Several lines of evidence suggests that searching a visual scene depends on an intrinsic periodicity.  We scan the scene by moving the spotlight of attention at regular intervals.  For example, Buschman and Miller (2009) found neurophysiological evidence in the frontal eye fields for regular shifts of attention at 25 Hz (i.e., every 40 ms).  Dugue et al (2014) have now found evidence in humans using EEG recording and TMS stimulation in humans.   They found successful search was associated with oscillations and phase resetting at 6 Hz.  TMS applied at different intervals found disruption of search at a periodicity corresponding to 6 Hz.  This was slower than reported by Buschman and Miller (2009), but that could be because Dugue et al used a more difficult search task.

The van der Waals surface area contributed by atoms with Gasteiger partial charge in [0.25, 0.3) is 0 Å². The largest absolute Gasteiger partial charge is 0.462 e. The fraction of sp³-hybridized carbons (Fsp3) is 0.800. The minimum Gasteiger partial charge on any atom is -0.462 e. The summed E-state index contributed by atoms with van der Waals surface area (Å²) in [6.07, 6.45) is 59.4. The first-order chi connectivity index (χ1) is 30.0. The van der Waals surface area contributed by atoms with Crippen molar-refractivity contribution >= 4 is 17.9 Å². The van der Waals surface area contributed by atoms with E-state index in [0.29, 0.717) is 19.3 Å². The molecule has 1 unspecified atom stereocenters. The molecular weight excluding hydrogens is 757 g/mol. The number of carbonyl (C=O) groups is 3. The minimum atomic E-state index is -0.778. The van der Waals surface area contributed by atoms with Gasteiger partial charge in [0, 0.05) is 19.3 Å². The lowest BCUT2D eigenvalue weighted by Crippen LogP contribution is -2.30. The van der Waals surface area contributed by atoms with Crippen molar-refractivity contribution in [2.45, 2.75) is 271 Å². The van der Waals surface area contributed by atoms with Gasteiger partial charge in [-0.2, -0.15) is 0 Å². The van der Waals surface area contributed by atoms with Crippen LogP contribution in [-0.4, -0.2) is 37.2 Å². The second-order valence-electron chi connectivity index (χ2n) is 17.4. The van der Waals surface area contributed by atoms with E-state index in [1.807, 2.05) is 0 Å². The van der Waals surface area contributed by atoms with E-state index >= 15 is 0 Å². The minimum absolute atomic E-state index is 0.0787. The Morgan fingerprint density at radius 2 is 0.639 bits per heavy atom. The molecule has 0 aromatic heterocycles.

This paper:
Theta Oscillations Modulate Attentional Search Performance Periodically
Laura Dugué, Philippe Marque, and Rufin VanRullen  Journal of Cognitive Neuroscience, 2014

For further reading:
Buschman, T.J. and Miller, E.K. (2009) Serial, covert, shifts of attention during visual search are reflected by the frontal eye fields and correlated with population oscillations. Neuron, 63: 386-396. View PDF »

About the Author

The Miller Lab uses experimental and theoretical approaches to study the neural basis of the high-level cognitive functions that underlie complex goal-directed behavior.